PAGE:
By Jeffrey Boggess, Ariel Cifala, Bijan Fandey, Shae McClain and Mark Schoenster
The Cheat River courses through one of the largest undammed watersheds in the eastern United States. The river forms from tributaries high in the Allegheny Mountains of eastern West Virginia and flows northward to meet with the Monongahela River just before crossing into southwestern Pennsylvania. From there, the Mon joins the Allegheny River to form the Ohio River. The Ohio River is a drinking water source for five million people, and 25 million people in Appalachia and the Midwest live within its watershed.
The Cheat River has a storied history. Not so long ago, the river ran orange for miles at a time from acid mine drainage, but revitalization efforts have brought the waters back to life, both literally and figuratively. The once-dead river now supports an aquatic ecosystem that draws in anglers from around the region and world-class conditions that whitewater rafters, kayakers and squirt boaters enjoy.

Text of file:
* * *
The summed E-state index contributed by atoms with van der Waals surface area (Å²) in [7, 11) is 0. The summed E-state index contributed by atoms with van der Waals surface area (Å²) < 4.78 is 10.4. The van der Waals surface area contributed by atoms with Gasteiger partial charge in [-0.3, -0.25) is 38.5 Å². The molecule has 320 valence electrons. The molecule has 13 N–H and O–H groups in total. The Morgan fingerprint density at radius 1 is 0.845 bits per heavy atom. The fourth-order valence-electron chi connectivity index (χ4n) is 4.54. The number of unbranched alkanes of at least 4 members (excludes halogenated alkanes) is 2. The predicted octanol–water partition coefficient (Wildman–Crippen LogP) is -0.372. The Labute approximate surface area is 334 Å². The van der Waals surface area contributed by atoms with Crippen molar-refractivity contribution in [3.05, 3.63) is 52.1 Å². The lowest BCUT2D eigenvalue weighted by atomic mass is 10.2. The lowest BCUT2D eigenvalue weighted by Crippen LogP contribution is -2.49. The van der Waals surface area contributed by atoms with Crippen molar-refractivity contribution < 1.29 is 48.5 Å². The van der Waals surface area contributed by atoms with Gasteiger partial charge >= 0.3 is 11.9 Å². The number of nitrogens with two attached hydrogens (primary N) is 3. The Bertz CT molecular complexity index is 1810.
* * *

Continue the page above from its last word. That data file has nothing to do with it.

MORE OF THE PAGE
How To: This 360-degree video is interactive. Click and drag your mouse, move your device or drag with your finger to explore the views, both above and below the water’s surface.
This video was produced by Jeffrey Boggess, Ariel Cifala, Bijan Fandey, Shae McClain and Mark Schoenster, students in the West Virginia University Reed College of Media, under the direction of David Smith, teaching assistant professor in the Reed College and multimedia producer for 100 Days in Appalachia. Smith can be reached at email@example.com.
Joel Wolpert assisted in shooting the underwater footage.
Good River: Stories of the Ohio is a series about the environment, economy, and culture of the Ohio River watershed, produced by seven nonprofit newsrooms. To see more, please visit ohiowatershed.org.